Fighting Covid: The devil is in the details

Flanked by Guam’s top medical and health professionals, Gov. Lou Leon Guerrero has held several press conferences in recent months about the status of Covid-19 in Guam. In addition to getting a vaccination, they advocate at every possible turn for the three Ws of prevention: Wear a mask, Watch your distance, Wash your hands.

Yet still the virus and its deadly variants continue to run rampant despite a vaccination rate of nearly 80 percent with the majority of cases and deaths among the unvaccinated.

But why the increase if the island has reached herd immunity? While the professionals at the Centers for Disease Control and Prevention and their partner agencies work to find the answer to that all-important question, perhaps it’s time for the governor to add something more to her arsenal of mandates of showing proof of vaccination when dining in at a restaurant; limiting the size of social gatherings; and, sending schoolchildren home.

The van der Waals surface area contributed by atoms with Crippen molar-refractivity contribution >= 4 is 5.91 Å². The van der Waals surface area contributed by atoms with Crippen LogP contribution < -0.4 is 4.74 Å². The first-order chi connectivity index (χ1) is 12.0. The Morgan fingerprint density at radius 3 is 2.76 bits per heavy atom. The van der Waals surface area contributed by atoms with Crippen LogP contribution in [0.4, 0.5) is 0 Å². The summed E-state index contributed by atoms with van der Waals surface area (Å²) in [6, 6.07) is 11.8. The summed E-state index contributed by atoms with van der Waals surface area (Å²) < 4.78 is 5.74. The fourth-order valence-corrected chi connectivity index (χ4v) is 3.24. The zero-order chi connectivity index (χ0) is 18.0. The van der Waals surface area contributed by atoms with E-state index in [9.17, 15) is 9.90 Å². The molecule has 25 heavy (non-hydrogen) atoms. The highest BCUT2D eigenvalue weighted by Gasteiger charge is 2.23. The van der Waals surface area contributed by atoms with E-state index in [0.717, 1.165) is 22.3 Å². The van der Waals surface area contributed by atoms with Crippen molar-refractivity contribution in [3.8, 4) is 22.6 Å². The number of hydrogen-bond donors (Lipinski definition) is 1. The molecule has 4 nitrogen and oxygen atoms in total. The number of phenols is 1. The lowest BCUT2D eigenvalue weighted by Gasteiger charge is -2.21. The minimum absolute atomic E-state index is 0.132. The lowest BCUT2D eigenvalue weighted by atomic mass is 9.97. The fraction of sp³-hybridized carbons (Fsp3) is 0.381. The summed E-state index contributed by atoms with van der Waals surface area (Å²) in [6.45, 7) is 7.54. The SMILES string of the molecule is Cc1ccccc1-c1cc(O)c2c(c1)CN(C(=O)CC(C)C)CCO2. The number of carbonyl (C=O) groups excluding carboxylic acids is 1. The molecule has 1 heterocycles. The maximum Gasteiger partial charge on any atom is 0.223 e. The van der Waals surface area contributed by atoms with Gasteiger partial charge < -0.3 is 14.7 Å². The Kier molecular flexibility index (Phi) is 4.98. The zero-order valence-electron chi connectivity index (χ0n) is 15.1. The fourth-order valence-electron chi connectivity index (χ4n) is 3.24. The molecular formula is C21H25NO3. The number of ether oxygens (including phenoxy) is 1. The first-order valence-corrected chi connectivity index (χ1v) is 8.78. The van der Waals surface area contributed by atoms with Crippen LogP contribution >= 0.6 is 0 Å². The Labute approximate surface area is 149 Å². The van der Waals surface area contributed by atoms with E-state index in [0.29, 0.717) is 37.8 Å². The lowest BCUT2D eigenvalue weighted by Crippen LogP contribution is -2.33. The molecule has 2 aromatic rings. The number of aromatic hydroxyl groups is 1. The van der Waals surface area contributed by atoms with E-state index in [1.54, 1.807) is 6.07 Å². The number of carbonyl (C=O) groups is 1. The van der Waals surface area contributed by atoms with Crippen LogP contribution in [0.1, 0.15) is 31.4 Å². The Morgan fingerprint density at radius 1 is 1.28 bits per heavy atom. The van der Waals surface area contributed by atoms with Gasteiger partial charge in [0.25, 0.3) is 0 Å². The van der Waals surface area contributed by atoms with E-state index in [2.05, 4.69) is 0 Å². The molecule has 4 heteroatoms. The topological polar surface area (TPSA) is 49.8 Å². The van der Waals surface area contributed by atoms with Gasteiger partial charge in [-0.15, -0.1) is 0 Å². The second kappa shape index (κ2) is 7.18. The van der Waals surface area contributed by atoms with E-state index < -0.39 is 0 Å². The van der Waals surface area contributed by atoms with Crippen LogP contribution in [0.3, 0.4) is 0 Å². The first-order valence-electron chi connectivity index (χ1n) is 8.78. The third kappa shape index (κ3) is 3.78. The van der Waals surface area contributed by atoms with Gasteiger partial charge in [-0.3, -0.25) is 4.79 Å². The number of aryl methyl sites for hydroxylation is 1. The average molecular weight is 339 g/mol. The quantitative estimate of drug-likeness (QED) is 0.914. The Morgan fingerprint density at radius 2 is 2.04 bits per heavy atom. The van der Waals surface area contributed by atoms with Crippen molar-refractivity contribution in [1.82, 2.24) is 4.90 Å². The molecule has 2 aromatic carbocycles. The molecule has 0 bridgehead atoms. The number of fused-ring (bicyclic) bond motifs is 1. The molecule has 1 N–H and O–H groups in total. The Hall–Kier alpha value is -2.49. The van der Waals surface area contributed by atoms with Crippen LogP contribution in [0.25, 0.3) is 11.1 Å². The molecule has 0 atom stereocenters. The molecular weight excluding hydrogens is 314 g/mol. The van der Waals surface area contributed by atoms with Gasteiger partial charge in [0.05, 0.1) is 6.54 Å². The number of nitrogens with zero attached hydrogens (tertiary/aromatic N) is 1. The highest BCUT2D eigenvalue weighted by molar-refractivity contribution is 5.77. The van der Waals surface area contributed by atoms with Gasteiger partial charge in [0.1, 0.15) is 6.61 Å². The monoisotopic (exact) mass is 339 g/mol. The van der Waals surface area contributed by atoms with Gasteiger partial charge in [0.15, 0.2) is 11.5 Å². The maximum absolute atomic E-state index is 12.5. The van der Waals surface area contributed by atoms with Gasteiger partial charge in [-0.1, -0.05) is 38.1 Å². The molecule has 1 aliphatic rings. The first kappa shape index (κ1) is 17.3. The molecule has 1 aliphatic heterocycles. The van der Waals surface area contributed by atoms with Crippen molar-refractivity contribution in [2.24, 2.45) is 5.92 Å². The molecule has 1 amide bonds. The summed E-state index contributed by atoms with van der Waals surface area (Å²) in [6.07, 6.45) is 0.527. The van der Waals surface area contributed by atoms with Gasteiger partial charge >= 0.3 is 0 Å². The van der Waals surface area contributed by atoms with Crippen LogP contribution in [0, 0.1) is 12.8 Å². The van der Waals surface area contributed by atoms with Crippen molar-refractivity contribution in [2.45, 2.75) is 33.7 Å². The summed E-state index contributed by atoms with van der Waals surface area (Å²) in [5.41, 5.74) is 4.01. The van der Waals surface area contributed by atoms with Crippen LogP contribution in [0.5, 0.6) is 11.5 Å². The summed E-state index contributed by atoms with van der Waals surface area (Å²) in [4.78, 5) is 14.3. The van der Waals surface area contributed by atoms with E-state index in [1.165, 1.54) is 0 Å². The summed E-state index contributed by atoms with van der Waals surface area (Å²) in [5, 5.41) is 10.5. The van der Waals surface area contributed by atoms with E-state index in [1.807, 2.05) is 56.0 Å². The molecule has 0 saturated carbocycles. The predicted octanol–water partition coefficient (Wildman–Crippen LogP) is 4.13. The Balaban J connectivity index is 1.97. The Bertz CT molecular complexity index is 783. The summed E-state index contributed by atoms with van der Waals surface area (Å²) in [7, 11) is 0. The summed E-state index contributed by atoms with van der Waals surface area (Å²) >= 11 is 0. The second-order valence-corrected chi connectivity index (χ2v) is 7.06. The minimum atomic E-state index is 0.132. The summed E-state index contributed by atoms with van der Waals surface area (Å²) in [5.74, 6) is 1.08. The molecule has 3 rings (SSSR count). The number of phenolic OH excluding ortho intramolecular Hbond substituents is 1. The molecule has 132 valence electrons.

It’s time to consider the little things that, as the saying goes, count – things that spread the virus but few think about.

Although research is ongoing to determine how long the virus remains alive on surfaces, the possible transference from surface to hand to face is real.

According to the CDC, “on non-porous surfaces, viable virus can be detected for days to weeks.”